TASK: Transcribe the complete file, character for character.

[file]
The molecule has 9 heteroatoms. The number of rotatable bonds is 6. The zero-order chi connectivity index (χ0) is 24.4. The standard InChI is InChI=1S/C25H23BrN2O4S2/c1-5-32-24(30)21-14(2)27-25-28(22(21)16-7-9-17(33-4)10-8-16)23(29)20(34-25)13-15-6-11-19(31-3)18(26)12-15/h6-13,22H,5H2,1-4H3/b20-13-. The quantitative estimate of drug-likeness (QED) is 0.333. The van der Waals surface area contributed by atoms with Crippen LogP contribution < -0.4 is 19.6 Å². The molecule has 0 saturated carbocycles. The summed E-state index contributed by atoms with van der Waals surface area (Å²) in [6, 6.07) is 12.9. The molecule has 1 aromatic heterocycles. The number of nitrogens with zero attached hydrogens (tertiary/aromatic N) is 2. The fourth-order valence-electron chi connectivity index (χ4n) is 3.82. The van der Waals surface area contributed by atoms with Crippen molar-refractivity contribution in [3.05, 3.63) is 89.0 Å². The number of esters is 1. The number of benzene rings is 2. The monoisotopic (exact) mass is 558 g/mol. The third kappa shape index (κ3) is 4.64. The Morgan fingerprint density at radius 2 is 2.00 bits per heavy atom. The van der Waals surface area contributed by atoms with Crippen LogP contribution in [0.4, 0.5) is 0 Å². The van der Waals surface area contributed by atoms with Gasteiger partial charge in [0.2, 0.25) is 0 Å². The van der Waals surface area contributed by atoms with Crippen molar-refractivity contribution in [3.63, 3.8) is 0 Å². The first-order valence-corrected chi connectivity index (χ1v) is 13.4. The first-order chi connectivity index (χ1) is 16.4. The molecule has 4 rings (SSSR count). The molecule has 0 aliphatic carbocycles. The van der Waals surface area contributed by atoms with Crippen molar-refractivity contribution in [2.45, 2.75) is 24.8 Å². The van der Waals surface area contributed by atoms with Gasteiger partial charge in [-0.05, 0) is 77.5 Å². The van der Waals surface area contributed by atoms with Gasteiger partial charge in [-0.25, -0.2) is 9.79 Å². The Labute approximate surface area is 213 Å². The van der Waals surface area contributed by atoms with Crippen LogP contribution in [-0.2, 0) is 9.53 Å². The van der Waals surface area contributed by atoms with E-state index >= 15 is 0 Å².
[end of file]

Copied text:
The molecule has 9 heteroatoms. The number of rotatable bonds is 6. The zero-order chi connectivity index (χ0) is 24.4. The standard InChI is InChI=1S/C25H23BrN2O4S2/c1-5-32-24(30)21-14(2)27-25-28(22(21)16-7-9-17(33-4)10-8-16)23(29)20(34-25)13-15-6-11-19(31-3)18(26)12-15/h6-13,22H,5H2,1-4H3/b20-13-. The quantitative estimate of drug-likeness (QED) is 0.333. The van der Waals surface area contributed by atoms with Crippen LogP contribution < -0.4 is 19.6 Å². The molecule has 0 saturated carbocycles. The summed E-state index contributed by atoms with van der Waals surface area (Å²) in [6, 6.07) is 12.9. The molecule has 1 aromatic heterocycles. The number of nitrogens with zero attached hydrogens (tertiary/aromatic N) is 2. The fourth-order valence-electron chi connectivity index (χ4n) is 3.82. The van der Waals surface area contributed by atoms with Crippen molar-refractivity contribution in [3.05, 3.63) is 89.0 Å². The number of esters is 1. The number of benzene rings is 2. The monoisotopic (exact) mass is 558 g/mol. The third kappa shape index (κ3) is 4.64. The Morgan fingerprint density at radius 2 is 2.00 bits per heavy atom. The van der Waals surface area contributed by atoms with Crippen LogP contribution in [0.4, 0.5) is 0 Å². The van der Waals surface area contributed by atoms with Gasteiger partial charge in [0.2, 0.25) is 0 Å². The van der Waals surface area contributed by atoms with Crippen molar-refractivity contribution in [3.63, 3.8) is 0 Å². The first-order valence-corrected chi connectivity index (χ1v) is 13.4. The first-order chi connectivity index (χ1) is 16.4. The molecule has 4 rings (SSSR count). The molecule has 0 aliphatic carbocycles. The van der Waals surface area contributed by atoms with Crippen molar-refractivity contribution in [2.45, 2.75) is 24.8 Å². The van der Waals surface area contributed by atoms with Gasteiger partial charge in [-0.05, 0) is 77.5 Å². The van der Waals surface area contributed by atoms with Gasteiger partial charge in [-0.25, -0.2) is 9.79 Å². The Labute approximate surface area is 213 Å². The van der Waals surface area contributed by atoms with Crippen LogP contribution in [-0.2, 0) is 9.53 Å². The van der Waals surface area contributed by atoms with E-state index >= 15 is 0 Å².